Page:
Posts Tagged ‘Leadership’

More On Becoming a Leader

Monday, August 30th, 2010

As a follow up to my previous post, Warren Bennis, in On Becoming a Leader, asks, “Where have all the leaders gone?” in a book published in 1989.  That’s been a common theme in our society more than in recent times.  In fact, the political vitriol of today is nothing compared to, say, Lincoln or Washington’s day.  Sometimes, we recognize leaders long after they have vanished from the scene.  Bennis chose a theme that has occurred for generations.

Bennis states that leaders share at least some of the following:

  • A guiding vision: “The leader has a clear idea of what he wants to do – professionally and personally – and the strength to persist in the face of setbacks, even failures.”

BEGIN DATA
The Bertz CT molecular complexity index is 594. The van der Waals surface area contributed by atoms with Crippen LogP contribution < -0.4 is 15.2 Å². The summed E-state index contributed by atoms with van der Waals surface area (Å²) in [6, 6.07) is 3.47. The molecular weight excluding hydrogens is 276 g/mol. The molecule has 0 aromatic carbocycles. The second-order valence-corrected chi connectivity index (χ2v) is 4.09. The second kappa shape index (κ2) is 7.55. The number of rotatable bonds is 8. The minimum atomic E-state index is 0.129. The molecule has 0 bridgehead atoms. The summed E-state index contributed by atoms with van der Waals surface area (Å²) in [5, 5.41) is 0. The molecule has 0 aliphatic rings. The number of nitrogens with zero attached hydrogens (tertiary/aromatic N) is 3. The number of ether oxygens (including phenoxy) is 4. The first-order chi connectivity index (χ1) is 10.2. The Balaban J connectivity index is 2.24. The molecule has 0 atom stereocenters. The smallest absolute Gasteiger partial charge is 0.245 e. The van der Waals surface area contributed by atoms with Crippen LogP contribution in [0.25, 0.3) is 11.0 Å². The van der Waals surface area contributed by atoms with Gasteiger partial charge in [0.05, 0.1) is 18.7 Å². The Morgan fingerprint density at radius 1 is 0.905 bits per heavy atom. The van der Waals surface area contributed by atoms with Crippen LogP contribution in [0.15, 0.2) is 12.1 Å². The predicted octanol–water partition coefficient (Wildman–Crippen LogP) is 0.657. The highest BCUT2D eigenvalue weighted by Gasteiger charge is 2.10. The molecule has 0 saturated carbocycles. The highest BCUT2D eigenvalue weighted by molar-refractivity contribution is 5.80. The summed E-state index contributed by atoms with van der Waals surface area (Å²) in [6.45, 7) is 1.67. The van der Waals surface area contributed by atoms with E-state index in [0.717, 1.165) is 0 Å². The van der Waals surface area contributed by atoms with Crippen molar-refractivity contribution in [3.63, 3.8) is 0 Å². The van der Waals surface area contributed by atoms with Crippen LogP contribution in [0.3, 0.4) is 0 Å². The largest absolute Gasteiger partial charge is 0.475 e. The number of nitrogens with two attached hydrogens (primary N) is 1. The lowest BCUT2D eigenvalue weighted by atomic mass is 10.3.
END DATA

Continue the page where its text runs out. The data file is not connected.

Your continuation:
• Passion: “[T]he underlying passion for the promises of life, combined with a very particular passion for a vocation, a profession, a course of action.”
  • Integrity: Integrity, according to Bennis, consists of self-knowledge, candor and maturity, which create trust.
  • Curiosity and Daring: The leader wonders about everything, takes risks, doesn’t worry about failure, embraces errors, knowing he will learn from them.

On Becoming a Leader

Friday, July 16th, 2010

Warren Bennis is considered a pioneer in the field of leadership studies.  His books Leaders:  Strategies for Taking Charge and On Becoming a Leader have been translated into more than 20 languages.

In the latter book, Bennis notes that the leaders he’s interviewed agree on two points.  First, leaders are made, not born, and they “are made more by themselves than by any external means.”  Second, no one sets out to be a leader, but merely to express himself, freely and fully.  He distinguishes the second point from being driven, as many are, and leading, which few do.